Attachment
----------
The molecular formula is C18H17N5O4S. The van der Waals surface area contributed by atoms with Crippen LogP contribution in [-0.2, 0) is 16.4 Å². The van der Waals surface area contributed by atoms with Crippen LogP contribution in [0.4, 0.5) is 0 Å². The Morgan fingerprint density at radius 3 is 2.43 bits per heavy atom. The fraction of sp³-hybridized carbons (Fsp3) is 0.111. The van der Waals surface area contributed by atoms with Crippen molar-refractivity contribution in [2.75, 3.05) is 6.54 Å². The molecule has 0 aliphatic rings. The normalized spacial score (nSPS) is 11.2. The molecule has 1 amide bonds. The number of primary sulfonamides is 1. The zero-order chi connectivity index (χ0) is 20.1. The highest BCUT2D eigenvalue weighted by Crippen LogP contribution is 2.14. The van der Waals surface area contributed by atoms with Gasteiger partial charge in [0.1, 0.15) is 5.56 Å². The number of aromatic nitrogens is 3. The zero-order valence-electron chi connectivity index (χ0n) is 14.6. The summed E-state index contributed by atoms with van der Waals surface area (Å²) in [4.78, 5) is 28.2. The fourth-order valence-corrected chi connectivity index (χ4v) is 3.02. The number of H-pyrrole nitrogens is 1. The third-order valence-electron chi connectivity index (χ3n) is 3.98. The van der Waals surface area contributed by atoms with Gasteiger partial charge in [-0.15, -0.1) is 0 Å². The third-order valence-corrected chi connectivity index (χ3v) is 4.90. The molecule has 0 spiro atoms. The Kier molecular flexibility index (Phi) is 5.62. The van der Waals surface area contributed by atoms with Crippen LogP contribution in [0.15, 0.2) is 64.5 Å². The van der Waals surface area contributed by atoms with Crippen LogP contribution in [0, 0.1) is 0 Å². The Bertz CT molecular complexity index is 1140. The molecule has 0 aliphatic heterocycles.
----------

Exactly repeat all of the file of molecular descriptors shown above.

The molecular formula is C18H17N5O4S. The van der Waals surface area contributed by atoms with Crippen LogP contribution in [-0.2, 0) is 16.4 Å². The van der Waals surface area contributed by atoms with Crippen LogP contribution in [0.4, 0.5) is 0 Å². The Morgan fingerprint density at radius 3 is 2.43 bits per heavy atom. The fraction of sp³-hybridized carbons (Fsp3) is 0.111. The van der Waals surface area contributed by atoms with Crippen molar-refractivity contribution in [2.75, 3.05) is 6.54 Å². The molecule has 0 aliphatic rings. The normalized spacial score (nSPS) is 11.2. The molecule has 1 amide bonds. The number of primary sulfonamides is 1. The zero-order chi connectivity index (χ0) is 20.1. The highest BCUT2D eigenvalue weighted by Crippen LogP contribution is 2.14. The van der Waals surface area contributed by atoms with Gasteiger partial charge in [0.1, 0.15) is 5.56 Å². The number of aromatic nitrogens is 3. The zero-order valence-electron chi connectivity index (χ0n) is 14.6. The summed E-state index contributed by atoms with van der Waals surface area (Å²) in [4.78, 5) is 28.2. The fourth-order valence-corrected chi connectivity index (χ4v) is 3.02. The number of H-pyrrole nitrogens is 1. The third-order valence-electron chi connectivity index (χ3n) is 3.98. The van der Waals surface area contributed by atoms with Gasteiger partial charge in [-0.15, -0.1) is 0 Å². The third-order valence-corrected chi connectivity index (χ3v) is 4.90. The molecule has 0 spiro atoms. The Kier molecular flexibility index (Phi) is 5.62. The van der Waals surface area contributed by atoms with Crippen LogP contribution in [0.15, 0.2) is 64.5 Å². The van der Waals surface area contributed by atoms with Crippen LogP contribution in [0, 0.1) is 0 Å². The Bertz CT molecular complexity index is 1140. The molecule has 0 aliphatic heterocycles.